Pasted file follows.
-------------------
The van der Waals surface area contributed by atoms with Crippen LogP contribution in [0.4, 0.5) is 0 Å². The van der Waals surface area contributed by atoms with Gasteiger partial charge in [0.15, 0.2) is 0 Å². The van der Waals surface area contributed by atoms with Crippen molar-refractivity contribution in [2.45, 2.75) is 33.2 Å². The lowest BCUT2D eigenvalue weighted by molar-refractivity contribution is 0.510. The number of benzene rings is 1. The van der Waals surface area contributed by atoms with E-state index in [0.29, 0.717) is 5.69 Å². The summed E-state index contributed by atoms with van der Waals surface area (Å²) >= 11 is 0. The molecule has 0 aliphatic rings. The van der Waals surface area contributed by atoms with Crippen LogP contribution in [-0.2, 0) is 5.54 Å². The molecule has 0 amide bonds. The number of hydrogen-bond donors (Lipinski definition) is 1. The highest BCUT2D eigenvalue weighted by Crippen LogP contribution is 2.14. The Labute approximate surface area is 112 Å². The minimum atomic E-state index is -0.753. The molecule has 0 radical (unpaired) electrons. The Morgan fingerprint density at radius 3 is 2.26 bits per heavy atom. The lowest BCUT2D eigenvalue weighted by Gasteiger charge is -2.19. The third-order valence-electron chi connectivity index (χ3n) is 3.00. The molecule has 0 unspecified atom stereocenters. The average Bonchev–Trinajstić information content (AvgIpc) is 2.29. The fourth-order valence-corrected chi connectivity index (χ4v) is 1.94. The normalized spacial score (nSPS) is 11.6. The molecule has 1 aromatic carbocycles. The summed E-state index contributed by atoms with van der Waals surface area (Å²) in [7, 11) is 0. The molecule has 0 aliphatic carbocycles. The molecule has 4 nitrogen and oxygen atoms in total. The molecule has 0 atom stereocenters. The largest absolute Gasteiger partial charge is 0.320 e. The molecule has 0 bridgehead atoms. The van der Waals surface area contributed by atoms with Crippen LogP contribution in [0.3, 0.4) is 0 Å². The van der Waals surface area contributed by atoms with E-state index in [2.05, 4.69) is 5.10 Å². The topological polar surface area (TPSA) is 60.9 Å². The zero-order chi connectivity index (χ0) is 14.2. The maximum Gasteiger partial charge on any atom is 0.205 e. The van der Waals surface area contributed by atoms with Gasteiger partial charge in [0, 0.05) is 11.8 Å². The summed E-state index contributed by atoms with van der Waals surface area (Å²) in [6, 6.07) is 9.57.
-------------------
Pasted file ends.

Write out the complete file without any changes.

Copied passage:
The van der Waals surface area contributed by atoms with Crippen LogP contribution in [0.4, 0.5) is 0 Å². The van der Waals surface area contributed by atoms with Gasteiger partial charge in [0.15, 0.2) is 0 Å². The van der Waals surface area contributed by atoms with Crippen molar-refractivity contribution in [2.45, 2.75) is 33.2 Å². The lowest BCUT2D eigenvalue weighted by molar-refractivity contribution is 0.510. The number of benzene rings is 1. The van der Waals surface area contributed by atoms with E-state index in [0.29, 0.717) is 5.69 Å². The summed E-state index contributed by atoms with van der Waals surface area (Å²) >= 11 is 0. The molecule has 0 aliphatic rings. The van der Waals surface area contributed by atoms with Crippen LogP contribution in [-0.2, 0) is 5.54 Å². The molecule has 0 amide bonds. The number of hydrogen-bond donors (Lipinski definition) is 1. The highest BCUT2D eigenvalue weighted by Crippen LogP contribution is 2.14. The Labute approximate surface area is 112 Å². The minimum atomic E-state index is -0.753. The molecule has 0 radical (unpaired) electrons. The Morgan fingerprint density at radius 3 is 2.26 bits per heavy atom. The lowest BCUT2D eigenvalue weighted by Gasteiger charge is -2.19. The third-order valence-electron chi connectivity index (χ3n) is 3.00. The molecule has 0 unspecified atom stereocenters. The average Bonchev–Trinajstić information content (AvgIpc) is 2.29. The fourth-order valence-corrected chi connectivity index (χ4v) is 1.94. The normalized spacial score (nSPS) is 11.6. The molecule has 1 aromatic carbocycles. The summed E-state index contributed by atoms with van der Waals surface area (Å²) in [7, 11) is 0. The molecule has 0 aliphatic carbocycles. The molecule has 4 nitrogen and oxygen atoms in total. The molecule has 0 atom stereocenters. The largest absolute Gasteiger partial charge is 0.320 e. The molecule has 0 bridgehead atoms. The van der Waals surface area contributed by atoms with Crippen LogP contribution in [0.3, 0.4) is 0 Å². The van der Waals surface area contributed by atoms with E-state index in [2.05, 4.69) is 5.10 Å². The topological polar surface area (TPSA) is 60.9 Å². The zero-order chi connectivity index (χ0) is 14.2. The maximum Gasteiger partial charge on any atom is 0.205 e. The van der Waals surface area contributed by atoms with Gasteiger partial charge in [0, 0.05) is 11.8 Å². The summed E-state index contributed by atoms with van der Waals surface area (Å²) in [6, 6.07) is 9.57.